Far-Right Fifth Circuit Judges Appear Determined to Remove Access to Abortion Pill Mifepristone

Abortion rights activists rallied outside the U.S. Supreme Court on April 14, after the Court temporarily preserved access to mifepristone, a widely used abortion pill, in an 11th-hour ruling preventing lower court restrictions on the drug from coming into force. (Probal Rashid / LightRocket via Getty Images)

The Texas case on the abortion pill mifepristone was back in court for oral arguments before the Fifth Circuit Court of Appeals in New Orleans on Wednesday. The three Republican-appointed judges aggressively questioned the attorneys defending access to mifepristone—not letting them finish a sentence or answer their questions—and utilized anti-abortion language and talking points that perpetuate misinformation. Meanwhile, the judges interacted amicably with the attorney representing anti-abortion plaintiffs trying to remove mifepristone from the market. The two-hour oral argument strongly indicated the judges were preparing to significantly limit access to mifepristone.

The three-judge panel selected to hear the appeal consisted of two anti-abortion Trump appointees: James Ho and Cory Wilson. In a 2019 decision, Ho wrote, “Abortion is the immoral, tragic and violent taking of innocent human life.” As a Mississippi state lawmaker, Wilson voted for a six-week abortion ban.

The third was a George W. Bush nominee Jennifer Elrod.

All three judges are listed on the Federalist Society website as contributors to the organization.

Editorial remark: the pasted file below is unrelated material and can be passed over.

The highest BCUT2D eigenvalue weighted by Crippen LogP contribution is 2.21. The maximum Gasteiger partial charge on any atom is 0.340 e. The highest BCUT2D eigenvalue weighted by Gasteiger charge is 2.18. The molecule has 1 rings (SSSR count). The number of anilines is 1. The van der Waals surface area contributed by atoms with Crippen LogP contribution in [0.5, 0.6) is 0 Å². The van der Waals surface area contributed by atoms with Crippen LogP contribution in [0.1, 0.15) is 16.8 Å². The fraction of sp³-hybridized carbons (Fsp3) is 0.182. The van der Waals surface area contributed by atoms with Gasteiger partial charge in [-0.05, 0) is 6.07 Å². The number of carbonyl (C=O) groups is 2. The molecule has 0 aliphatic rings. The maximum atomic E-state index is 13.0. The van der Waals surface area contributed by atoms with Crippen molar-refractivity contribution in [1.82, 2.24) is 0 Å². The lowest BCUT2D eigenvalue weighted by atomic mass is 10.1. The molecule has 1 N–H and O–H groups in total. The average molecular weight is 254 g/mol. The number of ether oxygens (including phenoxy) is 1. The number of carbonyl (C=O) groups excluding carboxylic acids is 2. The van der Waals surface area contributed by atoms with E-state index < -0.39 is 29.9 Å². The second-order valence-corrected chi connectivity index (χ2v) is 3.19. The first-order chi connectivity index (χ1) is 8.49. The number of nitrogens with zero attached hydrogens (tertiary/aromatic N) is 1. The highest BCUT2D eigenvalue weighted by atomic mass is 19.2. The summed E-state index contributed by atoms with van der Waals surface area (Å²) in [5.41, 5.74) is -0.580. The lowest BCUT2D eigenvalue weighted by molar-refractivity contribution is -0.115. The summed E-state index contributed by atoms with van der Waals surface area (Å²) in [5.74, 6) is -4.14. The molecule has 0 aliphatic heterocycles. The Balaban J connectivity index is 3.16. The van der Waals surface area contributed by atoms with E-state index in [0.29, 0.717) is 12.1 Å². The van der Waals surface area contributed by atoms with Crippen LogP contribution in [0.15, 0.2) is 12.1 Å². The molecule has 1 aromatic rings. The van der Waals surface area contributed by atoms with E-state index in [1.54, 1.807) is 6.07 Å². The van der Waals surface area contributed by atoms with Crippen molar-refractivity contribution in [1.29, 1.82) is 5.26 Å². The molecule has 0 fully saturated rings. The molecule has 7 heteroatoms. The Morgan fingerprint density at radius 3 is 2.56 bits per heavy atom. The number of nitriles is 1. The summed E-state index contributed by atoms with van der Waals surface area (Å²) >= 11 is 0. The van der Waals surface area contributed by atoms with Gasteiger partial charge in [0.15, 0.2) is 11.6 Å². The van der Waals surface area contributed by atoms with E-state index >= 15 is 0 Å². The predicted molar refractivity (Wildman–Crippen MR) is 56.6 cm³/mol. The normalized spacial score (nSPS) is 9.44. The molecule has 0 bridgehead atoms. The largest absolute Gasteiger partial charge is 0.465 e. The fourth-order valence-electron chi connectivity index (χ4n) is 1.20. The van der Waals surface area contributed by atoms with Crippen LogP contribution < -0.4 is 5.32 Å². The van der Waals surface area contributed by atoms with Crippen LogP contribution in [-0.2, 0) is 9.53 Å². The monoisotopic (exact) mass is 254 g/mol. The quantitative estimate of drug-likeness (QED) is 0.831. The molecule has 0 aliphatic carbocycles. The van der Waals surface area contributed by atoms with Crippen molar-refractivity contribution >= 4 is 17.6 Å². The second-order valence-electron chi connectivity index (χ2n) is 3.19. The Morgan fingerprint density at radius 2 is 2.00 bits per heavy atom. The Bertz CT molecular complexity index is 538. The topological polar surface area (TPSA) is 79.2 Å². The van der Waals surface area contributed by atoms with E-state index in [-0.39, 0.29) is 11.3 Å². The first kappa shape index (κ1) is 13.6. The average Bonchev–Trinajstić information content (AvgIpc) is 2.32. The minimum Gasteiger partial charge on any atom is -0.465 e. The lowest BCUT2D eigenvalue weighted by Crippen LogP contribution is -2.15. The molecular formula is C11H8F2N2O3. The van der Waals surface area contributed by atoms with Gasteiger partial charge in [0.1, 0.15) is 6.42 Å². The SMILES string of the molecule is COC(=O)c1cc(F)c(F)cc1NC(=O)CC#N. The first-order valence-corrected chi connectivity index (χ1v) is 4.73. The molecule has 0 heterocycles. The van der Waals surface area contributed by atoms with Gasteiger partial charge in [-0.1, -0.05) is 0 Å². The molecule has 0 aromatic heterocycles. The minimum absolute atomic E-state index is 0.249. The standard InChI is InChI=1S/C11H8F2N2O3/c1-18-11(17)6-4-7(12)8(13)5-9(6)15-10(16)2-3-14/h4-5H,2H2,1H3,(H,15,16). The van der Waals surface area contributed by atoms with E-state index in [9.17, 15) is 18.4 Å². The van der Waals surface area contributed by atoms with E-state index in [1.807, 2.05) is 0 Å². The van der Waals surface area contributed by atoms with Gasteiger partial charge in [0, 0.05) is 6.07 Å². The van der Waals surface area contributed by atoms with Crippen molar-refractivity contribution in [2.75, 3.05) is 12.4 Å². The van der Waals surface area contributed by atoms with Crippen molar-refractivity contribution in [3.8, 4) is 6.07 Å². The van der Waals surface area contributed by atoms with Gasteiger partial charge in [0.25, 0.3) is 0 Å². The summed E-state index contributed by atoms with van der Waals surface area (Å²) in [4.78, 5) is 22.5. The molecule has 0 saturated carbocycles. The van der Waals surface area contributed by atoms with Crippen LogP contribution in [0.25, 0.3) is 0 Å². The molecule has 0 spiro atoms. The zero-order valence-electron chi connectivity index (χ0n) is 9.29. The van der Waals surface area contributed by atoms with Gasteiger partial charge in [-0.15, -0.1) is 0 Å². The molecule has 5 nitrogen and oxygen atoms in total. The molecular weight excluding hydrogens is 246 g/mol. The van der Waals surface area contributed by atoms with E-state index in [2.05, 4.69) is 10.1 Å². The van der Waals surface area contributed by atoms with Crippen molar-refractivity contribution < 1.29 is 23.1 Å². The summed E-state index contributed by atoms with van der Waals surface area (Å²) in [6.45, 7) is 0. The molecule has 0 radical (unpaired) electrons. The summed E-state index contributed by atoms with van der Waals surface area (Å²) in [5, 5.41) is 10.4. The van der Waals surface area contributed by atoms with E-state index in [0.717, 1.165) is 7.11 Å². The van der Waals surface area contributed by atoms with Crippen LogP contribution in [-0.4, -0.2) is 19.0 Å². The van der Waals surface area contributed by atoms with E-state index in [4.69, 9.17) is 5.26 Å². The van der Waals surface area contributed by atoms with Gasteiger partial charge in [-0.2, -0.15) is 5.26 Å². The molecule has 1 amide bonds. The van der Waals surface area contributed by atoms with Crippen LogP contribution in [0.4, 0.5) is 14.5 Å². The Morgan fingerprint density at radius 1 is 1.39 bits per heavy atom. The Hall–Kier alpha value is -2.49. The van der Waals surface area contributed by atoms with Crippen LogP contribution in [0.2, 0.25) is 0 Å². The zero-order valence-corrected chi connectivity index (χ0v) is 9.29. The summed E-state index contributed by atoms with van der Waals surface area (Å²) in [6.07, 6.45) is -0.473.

“It’s hard to have a more conservative panel, even on the uber-conservative Fifth Circuit,” tweeted Drexel law professor David Cohen.

Department of Justice attorney Sarah Harrington represented the FDA, and attorney Jessica Ellsworth of the law firm Hogan Lovells represented Danco, which makes Mifeprex, the brand-name mifepristone drug.

Representing the anti-abortion plaintiffs was Erin Morrow Hawley, also a Federalist Society contributor. Hawley is married to Senator Josh Hawley (D-Mo.), who has received campaign contributions from the district court judge in the case, Matthew Kacsmaryk—a Trump-appointed federal judge in Amarillo, Texas.

Before the court was the question of whether to impose a preliminary injunction, staying FDA approval of mifepristone from 2000 and subsequent modifications of the approval in 2016, 2019 and 2021.

In early April, Kacsmaryk ruled the FDA improperly approved mifepristone, setting off a chain of responses from various other courts. Five days later, on emergency appeal, the Fifth Circuit Court of Appeals issued a ruling limiting use of mifepristone to just seven weeks of pregnancy. The Department of Justice responded by filing an emergency appeal to the Supreme Court. In a shadow docket ruling late on Friday, April 21, the Supreme Court blocked the Fifth Circuit ruling from taking effect, allowing the abortion pill mifepristone to remain on the market under current rules until a final ruling in the case.

Do yourself a favor and just ignore the Fifth Circuit. They’ve earned it.

David Cohen

The Fifth Circuit judges asked a wide range of questions indicating basic misunderstandings about abortion medications, the role of the FDA and administrative law.

  • One judge suggested that allowing licensed medical professionals who are not doctors to prescribe mifepristone and allowing it to be mailed increases the risk of complications—which is not true.